In 1814, Goya painted two masterpieces about his recent history, about the history of his country and the drama in it. Continue reading
Humanities and Technology meets where they colaborate and grow together. Continue reading
by María Magdalena Ziegler “He who possesses science and art also has religion; but he who possesses neither of the two, let him have religion.” Sigmund Freud (Civilization and its discontents, 1939) uses that well-known saying from Goethe to lead … Continue reading
Can philosophy and morals be transmitted through a painting? A close reading of ‘The Death of Socrates’
One of the most influential artists of the late 18th century, the French painter Jacques-Louis David was a pre-eminent figure in the Neoclassical movement, which marked a stark shift away from the sensuous Rococo style that had dominated the preceding decades, and towards art inspired by ancient Greece and ancient Rome. His painting ‘The Death of Socrates’ (1787), based on Plato’s account of the execution of Socrates for blasphemy in 399 BC, is widely considered a seminal and enduring Neoclassical work.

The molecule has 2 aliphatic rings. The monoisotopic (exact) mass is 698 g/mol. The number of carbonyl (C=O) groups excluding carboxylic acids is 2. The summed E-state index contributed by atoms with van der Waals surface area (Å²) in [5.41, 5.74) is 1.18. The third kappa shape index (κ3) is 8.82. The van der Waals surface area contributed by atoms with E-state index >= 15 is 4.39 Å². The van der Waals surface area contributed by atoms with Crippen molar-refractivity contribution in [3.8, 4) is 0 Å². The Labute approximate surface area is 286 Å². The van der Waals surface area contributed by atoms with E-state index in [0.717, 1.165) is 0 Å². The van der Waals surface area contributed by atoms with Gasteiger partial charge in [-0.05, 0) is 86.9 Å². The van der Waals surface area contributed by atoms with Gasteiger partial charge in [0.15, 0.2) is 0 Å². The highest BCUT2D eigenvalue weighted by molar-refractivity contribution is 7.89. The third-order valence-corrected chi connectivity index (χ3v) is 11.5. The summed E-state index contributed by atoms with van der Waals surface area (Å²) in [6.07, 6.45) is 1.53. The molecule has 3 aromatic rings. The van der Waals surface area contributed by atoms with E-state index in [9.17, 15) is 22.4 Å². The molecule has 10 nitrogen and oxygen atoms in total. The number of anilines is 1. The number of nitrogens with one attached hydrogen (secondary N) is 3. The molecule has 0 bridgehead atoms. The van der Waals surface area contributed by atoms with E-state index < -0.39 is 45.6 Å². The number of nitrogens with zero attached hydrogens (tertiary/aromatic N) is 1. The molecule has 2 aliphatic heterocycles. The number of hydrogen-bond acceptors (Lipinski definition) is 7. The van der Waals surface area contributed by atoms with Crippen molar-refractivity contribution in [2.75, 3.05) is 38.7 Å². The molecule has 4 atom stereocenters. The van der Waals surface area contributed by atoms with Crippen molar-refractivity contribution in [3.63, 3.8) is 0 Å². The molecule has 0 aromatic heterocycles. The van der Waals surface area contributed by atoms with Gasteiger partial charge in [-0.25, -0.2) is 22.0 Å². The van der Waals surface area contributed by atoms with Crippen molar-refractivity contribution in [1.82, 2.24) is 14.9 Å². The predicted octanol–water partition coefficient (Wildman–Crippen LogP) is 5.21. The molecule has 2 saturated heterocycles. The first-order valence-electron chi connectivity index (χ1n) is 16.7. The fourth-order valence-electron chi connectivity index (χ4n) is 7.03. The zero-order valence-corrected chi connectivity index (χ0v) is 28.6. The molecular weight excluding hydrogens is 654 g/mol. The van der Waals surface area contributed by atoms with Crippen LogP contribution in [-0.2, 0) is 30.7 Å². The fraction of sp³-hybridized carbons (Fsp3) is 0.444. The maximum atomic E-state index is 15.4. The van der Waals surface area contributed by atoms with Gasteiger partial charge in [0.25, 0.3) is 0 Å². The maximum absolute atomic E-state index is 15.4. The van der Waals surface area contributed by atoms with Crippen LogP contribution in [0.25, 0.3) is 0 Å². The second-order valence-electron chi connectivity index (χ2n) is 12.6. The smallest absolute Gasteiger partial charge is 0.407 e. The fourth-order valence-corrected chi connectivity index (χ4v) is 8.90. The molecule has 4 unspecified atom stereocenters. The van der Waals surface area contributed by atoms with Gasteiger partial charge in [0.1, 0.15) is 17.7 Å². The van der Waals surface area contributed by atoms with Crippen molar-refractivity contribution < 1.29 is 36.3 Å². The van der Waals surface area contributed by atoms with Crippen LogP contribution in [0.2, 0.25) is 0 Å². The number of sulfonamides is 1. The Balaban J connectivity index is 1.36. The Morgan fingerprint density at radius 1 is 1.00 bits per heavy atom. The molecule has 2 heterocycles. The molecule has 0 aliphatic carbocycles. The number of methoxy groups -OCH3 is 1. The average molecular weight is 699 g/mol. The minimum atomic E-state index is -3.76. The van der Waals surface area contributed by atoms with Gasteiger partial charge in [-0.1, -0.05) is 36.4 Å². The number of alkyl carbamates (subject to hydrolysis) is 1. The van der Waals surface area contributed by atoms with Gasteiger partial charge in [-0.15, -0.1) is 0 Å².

This video essay, part of the Understanding Art series from the US filmmaker called The Nerdwriter, breaks down the ‘interplay of historical, personal, political and aesthetic elements’ that make David’s painting not just technically impressive, but a masterwork that conveys deep ethical concerns through visual storytelling.
Director: Evan Puschak